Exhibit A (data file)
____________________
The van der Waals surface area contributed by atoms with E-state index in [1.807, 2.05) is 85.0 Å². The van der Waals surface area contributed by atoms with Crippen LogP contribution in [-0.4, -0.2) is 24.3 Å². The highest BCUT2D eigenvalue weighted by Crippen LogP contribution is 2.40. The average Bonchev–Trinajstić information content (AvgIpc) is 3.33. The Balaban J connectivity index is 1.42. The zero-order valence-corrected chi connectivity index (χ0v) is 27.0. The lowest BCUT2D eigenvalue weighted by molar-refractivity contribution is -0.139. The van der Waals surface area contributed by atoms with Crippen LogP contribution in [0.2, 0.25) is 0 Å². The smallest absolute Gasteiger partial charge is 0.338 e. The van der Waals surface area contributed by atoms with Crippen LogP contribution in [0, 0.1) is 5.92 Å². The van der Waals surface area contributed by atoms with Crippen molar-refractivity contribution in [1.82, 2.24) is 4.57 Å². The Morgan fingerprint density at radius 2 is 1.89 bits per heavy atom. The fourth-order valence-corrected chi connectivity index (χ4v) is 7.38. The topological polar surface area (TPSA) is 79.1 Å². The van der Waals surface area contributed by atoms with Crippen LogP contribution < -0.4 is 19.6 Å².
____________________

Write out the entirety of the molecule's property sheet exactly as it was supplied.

The van der Waals surface area contributed by atoms with E-state index in [1.807, 2.05) is 85.0 Å². The van der Waals surface area contributed by atoms with Crippen LogP contribution in [-0.4, -0.2) is 24.3 Å². The highest BCUT2D eigenvalue weighted by Crippen LogP contribution is 2.40. The average Bonchev–Trinajstić information content (AvgIpc) is 3.33. The Balaban J connectivity index is 1.42. The zero-order valence-corrected chi connectivity index (χ0v) is 27.0. The lowest BCUT2D eigenvalue weighted by molar-refractivity contribution is -0.139. The van der Waals surface area contributed by atoms with Crippen LogP contribution in [0.2, 0.25) is 0 Å². The smallest absolute Gasteiger partial charge is 0.338 e. The van der Waals surface area contributed by atoms with Crippen LogP contribution in [0, 0.1) is 5.92 Å². The van der Waals surface area contributed by atoms with Crippen molar-refractivity contribution in [1.82, 2.24) is 4.57 Å². The Morgan fingerprint density at radius 2 is 1.89 bits per heavy atom. The fourth-order valence-corrected chi connectivity index (χ4v) is 7.38. The topological polar surface area (TPSA) is 79.1 Å². The van der Waals surface area contributed by atoms with Crippen LogP contribution < -0.4 is 19.6 Å².